Jellyfish, Phyllorhiza punctata. (Photo Credit: Nick Hobgood)
Overfishing causes jellyfish abundance
Tuesday, May 07, 2013, 07:10 (GMT + 9)
A new study conducted by Institut de Recherche pour le Développement (IRD) researchers and its partners reveals that overfishing is the main factor behind the abundance of jellyfish in all of the planet’s oceans.
The findings were published in the Bulletin of Marine Science.
The overfishing of jellyfish predator species, such as tuna, are leaving jellyfish with less to worry about. Simultaneously, they are primarily benefitting from the overfishing of small pelagic fish, as they all feed off zooplankton and the fewer small pelagic fish there are, the more food is left for jellyfish and the more they can thrive.
Furthermore, because small fish eat the eggs and larvae of jellyfish, when these fish are not overexploited, their feeding habits help regulate the population of jellyfish. In contrast, when their numbers are low or nonexistent, there is nothing left to stop these gelatinous creatures from multiplying unlimitedly.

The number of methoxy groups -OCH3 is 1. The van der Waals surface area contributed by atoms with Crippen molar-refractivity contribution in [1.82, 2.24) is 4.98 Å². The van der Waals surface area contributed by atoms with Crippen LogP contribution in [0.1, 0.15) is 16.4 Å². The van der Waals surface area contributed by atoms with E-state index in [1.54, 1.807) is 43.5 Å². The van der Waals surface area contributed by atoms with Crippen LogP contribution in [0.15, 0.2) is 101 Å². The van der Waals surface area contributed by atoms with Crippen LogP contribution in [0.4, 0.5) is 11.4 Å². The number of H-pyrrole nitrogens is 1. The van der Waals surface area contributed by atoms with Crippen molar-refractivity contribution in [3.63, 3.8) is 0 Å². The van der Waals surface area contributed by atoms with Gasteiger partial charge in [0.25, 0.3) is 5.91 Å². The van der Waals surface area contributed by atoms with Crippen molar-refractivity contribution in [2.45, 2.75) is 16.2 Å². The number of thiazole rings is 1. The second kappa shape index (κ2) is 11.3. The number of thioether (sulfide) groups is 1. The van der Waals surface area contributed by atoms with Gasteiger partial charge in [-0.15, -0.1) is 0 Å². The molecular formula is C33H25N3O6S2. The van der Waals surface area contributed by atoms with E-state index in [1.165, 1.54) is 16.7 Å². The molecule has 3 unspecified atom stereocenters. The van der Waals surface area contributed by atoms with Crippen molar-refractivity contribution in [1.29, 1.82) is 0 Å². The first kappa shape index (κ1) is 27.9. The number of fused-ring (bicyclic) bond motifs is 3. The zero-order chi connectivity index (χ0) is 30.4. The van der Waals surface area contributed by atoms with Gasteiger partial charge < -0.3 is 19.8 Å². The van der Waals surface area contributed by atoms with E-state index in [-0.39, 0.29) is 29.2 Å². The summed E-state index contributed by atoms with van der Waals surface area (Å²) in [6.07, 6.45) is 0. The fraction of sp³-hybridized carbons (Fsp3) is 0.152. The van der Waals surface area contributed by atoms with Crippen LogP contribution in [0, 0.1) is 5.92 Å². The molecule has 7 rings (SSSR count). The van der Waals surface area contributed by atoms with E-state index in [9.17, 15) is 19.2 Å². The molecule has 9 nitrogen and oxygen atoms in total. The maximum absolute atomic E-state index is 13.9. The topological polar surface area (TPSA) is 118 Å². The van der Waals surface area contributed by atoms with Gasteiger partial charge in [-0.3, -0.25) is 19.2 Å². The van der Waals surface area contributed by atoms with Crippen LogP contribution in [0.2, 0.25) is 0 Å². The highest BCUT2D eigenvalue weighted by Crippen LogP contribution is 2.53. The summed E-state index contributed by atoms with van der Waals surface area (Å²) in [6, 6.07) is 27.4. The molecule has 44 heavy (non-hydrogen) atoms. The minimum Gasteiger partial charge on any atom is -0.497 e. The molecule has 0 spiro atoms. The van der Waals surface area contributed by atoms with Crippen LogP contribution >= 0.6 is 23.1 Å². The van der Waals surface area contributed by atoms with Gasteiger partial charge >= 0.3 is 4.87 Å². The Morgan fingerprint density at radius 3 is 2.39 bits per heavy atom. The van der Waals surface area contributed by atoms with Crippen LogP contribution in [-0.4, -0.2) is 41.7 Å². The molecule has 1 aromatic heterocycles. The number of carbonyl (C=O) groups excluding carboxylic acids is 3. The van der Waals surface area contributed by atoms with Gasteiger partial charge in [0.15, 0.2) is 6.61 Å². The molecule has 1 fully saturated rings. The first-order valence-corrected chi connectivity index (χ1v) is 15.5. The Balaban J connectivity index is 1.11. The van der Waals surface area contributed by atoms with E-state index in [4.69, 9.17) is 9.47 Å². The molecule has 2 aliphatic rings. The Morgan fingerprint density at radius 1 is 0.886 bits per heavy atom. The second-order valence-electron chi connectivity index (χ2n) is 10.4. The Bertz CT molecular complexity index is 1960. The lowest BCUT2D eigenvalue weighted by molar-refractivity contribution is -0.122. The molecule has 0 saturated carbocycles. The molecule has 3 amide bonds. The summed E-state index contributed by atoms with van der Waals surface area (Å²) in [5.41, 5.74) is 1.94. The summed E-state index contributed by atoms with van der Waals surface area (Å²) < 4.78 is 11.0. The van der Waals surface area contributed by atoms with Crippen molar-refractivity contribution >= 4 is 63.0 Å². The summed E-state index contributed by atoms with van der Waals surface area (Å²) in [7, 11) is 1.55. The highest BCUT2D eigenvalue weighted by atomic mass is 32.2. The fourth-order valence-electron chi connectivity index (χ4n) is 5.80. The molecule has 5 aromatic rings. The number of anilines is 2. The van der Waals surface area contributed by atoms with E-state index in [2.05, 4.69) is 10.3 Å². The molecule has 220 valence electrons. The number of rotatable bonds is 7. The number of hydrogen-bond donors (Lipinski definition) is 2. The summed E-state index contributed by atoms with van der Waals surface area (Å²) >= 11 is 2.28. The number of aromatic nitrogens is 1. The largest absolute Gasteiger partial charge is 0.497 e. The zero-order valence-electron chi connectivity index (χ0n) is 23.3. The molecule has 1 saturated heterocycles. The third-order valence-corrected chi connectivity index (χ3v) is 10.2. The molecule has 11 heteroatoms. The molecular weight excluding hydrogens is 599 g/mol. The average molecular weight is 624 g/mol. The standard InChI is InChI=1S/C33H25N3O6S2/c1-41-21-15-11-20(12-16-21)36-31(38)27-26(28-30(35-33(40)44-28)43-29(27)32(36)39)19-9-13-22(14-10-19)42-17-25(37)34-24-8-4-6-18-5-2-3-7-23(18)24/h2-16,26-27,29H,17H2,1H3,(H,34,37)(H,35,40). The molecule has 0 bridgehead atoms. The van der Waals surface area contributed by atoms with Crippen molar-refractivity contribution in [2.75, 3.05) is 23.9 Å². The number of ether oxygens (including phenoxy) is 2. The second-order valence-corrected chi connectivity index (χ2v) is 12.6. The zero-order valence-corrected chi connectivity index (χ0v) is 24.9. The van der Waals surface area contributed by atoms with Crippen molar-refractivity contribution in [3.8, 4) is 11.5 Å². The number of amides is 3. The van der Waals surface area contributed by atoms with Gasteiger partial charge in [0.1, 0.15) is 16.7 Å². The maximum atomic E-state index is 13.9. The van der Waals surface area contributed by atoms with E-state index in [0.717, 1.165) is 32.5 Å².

With the goal of proving the major role played by overfishing in relation to jellyfish, the researchers compared two ecosystems belonging to the same ocean current, the Benguela, which flows along the south of Africa. The first ecosystem they examined is located off the coast of Namibia, where fish management measures are lax.
These stocks are barely allowed any time to bounce back before fishing activities are given the green light to start up again. In these coastal waters, jellyfish are currently taking over.
The second ecosystem is located 1,000 km south of the first, in the waters off the coast of South Africa. This ecosystem consists of tightly controlled fisheries -- and here the jellyfish population has remained in check.
What is happening in affected areas is that jellyfish devour larval fish, something which prevents the renewal of fishery resources. As such, this invasive species threatens fisheries: in Namibia, some 10 million tonnes of sardines in the 1960s made way for 12 million tonnes of jellyfish.
This research highlights how necessary it is to take an ecosystemic approach, rather than a narrow one, towards the exploitation of the sea. The implementation of management measures must take into consideration all levels of the trophic network, not just jellyfish or a certain fishery but the whole ecosystem and how these species affect each other.
Scientists warn that this is the only way to prevent us from running out of fish and eating jellyfish in its place in the near future.
By Natalia Real